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Alice’s Adventchers in Wunderland
Alice's Adventures in Wonderland in Scouse

Alice’s Adventchers in Wunderland

By Lewis Carroll, translated into Scouse by Marvin R. Sumner

First edition, 2015. Illustrations by John Tenniel. Portlaoise: Evertype. ISBN 978-1-78201-107-1 (paperback), price: €12.95, £10.95, $15.95.

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“In dat direction,” de Moggy said, wavin its right paw round, “lives a Atter: an in dat direction,” wavin de udder paw, “lives a March Are. Visit eider you like: dey’re both mad.”   “In that direction,” the Cat said, waving its right paw around, “lives a Hatter: and in that direction,” waving the other paw, “lives a March Hare. Visit either you like: they’re both mad.”
“Burr’I do’n wanna go among mad people, “Alice remarked.   “But I don’t want to go among mad people,” Alice remarked.
“Oh, you caan’t elp dat,” said de Moggy: “we’re all mad ere. I’m mad. You’re mad.”   “Oh, you ca’n’t help that,” said the Cat: “we’re all mad here. I’m mad. You’re mad.”
“Ow d’you know I’m mad?” said Alice.   “How do you know I’m mad?” said Alice.
“You gorra be,” said de Moggy, “or you would’n ave come ere.”   “You must be,” said the Cat, “or you wouldn't have come here.”
"Scouse" is the name of the unique dialect of English spoken in Liverpool. It is a relatively new dialect, dating to the 19th century, showing some influence of speakers from England, Scotland, Wales, and Ireland. The Beatles are perhaps the most famous speakers of Scouse, or at least the first speakers who came to public prominence outside the Liverpool region. This book contains a brief sketch of the orthographic principles used in presenting the Liver­pudlian dialect in this edition. The Scouse translation was first prepared by Marvin R. Sumner in 1990, and is now published for the first time in anticipation of the "Alice 150" celebra­tions being held in 2015.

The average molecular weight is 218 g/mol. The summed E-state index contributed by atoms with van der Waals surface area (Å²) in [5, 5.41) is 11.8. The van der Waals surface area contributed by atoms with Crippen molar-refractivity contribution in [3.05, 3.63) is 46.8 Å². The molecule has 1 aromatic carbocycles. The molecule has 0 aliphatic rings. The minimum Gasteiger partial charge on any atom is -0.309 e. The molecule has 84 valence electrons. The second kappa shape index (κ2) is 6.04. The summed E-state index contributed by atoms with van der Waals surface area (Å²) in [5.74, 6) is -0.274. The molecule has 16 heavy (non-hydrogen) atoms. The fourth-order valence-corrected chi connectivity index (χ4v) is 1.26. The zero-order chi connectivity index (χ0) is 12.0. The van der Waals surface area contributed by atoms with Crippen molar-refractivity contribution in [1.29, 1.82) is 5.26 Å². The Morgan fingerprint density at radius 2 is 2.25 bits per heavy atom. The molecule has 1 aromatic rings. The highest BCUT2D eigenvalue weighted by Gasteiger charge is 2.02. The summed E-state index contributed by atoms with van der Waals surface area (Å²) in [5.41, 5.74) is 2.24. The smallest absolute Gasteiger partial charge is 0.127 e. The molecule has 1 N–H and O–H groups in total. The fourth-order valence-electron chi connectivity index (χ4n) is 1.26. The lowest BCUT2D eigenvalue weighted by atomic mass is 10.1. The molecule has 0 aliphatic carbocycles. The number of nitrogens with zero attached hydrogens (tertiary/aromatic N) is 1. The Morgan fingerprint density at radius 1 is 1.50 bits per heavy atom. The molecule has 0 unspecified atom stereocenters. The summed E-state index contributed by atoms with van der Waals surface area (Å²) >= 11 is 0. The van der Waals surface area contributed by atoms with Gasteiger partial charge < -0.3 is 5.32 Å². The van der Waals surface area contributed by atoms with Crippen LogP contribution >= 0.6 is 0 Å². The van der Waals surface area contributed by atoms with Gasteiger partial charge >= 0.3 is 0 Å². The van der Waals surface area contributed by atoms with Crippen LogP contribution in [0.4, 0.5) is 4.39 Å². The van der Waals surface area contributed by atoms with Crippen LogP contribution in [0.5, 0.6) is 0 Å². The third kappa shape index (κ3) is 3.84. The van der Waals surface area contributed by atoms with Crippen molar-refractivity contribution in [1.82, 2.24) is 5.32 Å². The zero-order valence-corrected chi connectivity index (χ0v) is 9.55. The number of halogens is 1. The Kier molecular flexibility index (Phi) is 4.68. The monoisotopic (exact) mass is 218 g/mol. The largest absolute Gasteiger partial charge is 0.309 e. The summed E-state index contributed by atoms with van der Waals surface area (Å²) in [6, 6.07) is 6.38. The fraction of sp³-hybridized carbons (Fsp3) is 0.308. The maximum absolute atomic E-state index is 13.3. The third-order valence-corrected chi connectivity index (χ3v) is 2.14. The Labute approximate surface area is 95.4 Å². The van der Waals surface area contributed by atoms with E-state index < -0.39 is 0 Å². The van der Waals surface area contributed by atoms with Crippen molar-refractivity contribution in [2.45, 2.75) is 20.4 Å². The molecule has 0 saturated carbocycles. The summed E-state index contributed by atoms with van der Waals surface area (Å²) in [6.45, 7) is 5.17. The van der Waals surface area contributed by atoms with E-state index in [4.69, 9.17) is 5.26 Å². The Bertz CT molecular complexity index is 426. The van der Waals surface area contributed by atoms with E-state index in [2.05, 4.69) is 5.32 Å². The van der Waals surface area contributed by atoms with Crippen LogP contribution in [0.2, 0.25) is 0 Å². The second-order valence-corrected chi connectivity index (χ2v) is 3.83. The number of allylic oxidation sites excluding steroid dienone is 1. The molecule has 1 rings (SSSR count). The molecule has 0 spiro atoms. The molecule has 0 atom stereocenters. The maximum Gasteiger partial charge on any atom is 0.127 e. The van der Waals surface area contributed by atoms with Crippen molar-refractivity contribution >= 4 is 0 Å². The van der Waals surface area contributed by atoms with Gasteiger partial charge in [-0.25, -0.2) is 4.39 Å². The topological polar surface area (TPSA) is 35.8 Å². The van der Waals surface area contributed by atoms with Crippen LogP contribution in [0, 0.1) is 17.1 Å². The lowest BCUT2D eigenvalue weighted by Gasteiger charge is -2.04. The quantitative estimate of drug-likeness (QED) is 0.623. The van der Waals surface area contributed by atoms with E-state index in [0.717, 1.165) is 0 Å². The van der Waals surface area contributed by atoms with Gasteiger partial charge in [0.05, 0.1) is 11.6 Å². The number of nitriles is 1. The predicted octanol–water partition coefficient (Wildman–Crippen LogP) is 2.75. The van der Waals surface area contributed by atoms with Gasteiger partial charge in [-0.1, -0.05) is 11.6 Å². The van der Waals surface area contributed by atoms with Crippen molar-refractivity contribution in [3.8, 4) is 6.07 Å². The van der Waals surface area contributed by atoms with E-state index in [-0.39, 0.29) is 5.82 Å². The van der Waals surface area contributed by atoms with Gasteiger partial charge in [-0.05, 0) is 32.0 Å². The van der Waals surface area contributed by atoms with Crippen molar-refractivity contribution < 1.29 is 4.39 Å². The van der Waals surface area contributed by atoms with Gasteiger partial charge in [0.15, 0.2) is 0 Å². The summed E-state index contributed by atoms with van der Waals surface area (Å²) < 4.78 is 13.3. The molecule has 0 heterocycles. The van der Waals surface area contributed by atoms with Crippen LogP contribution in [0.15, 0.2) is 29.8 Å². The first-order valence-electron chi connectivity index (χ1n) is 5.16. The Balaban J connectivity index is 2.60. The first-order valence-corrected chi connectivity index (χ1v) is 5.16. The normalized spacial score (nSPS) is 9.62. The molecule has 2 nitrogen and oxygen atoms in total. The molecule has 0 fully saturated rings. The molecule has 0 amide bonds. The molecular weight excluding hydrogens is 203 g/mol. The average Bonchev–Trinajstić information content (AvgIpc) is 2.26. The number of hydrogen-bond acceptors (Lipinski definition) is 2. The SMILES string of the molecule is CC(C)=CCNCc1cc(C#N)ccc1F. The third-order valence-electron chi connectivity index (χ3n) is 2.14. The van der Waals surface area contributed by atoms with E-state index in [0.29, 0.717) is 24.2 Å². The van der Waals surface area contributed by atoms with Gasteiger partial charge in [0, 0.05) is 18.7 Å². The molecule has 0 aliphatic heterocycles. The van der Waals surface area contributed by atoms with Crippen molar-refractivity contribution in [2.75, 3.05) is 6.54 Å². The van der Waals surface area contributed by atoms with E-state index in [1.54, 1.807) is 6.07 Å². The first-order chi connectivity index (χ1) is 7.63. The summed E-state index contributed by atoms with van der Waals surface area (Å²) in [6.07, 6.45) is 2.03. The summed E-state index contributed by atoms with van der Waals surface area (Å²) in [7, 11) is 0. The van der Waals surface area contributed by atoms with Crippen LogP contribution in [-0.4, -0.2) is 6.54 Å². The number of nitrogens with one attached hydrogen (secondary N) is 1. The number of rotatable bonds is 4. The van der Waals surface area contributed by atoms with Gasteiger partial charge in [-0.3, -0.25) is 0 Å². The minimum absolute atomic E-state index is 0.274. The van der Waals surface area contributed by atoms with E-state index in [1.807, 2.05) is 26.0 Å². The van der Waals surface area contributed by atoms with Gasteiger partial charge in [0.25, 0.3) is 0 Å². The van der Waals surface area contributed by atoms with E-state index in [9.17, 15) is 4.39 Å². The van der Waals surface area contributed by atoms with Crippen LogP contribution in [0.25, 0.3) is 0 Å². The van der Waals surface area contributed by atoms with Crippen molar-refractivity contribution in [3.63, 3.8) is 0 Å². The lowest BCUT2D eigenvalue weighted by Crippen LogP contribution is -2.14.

On Dialect Orthography

Publishing text in an unstandardized orthography is a challenge. A balance must be found between faithful­ness to the sounds of the dialect and legibility to an audience who reads the standard language. English dialect spellings are nothing new, of course: from Robert Louis Stevenson’s representation of Scots in Kidnapped to Mark Twain’s repre­sentation of Missouri dialect in his Adventures of Huckle­berry Finn various approaches have been taken. Often these approaches make use of what is known as “the apologetic apostrophe” to mark letters from the standard language which have been “dropped”. In the case of Scouse, another feature, known as “eye dialect” is often found in dialect literature. This has been largely avoided here. Most dialect literature, whether poetry or prose, is fairly short and eye-dialect doesn’t necessarily confuse the reader. But in a 27,000-word novel, the representation of Queen as Kween (where there is arguably no pronunciation difference, though initial /k/ is strongly aspirated in Scouse and so this word can be [kʰwiːn] even [kˣwiːn], but the letter k doesn’t imply this vis à vis q.), or re-spelling words for re-spelling’s sake (should the Duchess put her arm around Alice’s waste rather than her waist?) ultimately makes the text harder to read, when instead the salient phonetic and grammatical features of the dialect are what is of interest. Here, we write know/knew rather than now/new, continued rather than kontinyewed, and mentioned rather than menshuned, rather following the Scots model, where a literary orthography differs from the standard language where necessary, but retains familiar word-shapes where possible. This practice was recognized in the 1947 Scots Style Sheet and the 1985 Recommendations for Writers in Scots, both of which discourage the apologetic apostrophe while retaining it for ordinary purposes. Many of these recommendations apply easily to the linguistic features of Scouse, and have been followed in the text used in this book. In the Evertype editions of Alice in Appalachian English and Cornu-English, the spellings used were regu­larized on similar literary orthographical grounds.